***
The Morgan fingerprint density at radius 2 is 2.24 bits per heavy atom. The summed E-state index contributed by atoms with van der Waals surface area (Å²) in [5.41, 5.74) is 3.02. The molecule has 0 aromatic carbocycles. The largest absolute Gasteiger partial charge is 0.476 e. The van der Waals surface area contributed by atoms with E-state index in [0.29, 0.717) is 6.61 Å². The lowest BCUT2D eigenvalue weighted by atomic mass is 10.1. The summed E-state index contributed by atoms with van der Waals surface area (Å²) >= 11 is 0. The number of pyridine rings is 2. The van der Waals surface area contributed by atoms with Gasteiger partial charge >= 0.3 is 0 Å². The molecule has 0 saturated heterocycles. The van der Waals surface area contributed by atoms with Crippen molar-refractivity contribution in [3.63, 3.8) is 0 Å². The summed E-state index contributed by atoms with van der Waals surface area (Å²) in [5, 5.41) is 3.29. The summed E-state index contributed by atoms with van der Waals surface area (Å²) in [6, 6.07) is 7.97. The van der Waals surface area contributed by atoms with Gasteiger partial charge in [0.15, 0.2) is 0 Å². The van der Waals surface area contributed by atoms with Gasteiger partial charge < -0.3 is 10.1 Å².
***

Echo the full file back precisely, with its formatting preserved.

The Morgan fingerprint density at radius 2 is 2.24 bits per heavy atom. The summed E-state index contributed by atoms with van der Waals surface area (Å²) in [5.41, 5.74) is 3.02. The molecule has 0 aromatic carbocycles. The largest absolute Gasteiger partial charge is 0.476 e. The van der Waals surface area contributed by atoms with E-state index in [0.29, 0.717) is 6.61 Å². The lowest BCUT2D eigenvalue weighted by atomic mass is 10.1. The summed E-state index contributed by atoms with van der Waals surface area (Å²) >= 11 is 0. The number of pyridine rings is 2. The van der Waals surface area contributed by atoms with Gasteiger partial charge >= 0.3 is 0 Å². The molecule has 0 saturated heterocycles. The van der Waals surface area contributed by atoms with Crippen molar-refractivity contribution in [3.63, 3.8) is 0 Å². The summed E-state index contributed by atoms with van der Waals surface area (Å²) in [5, 5.41) is 3.29. The summed E-state index contributed by atoms with van der Waals surface area (Å²) in [6, 6.07) is 7.97. The van der Waals surface area contributed by atoms with Gasteiger partial charge in [0.15, 0.2) is 0 Å². The van der Waals surface area contributed by atoms with Gasteiger partial charge < -0.3 is 10.1 Å².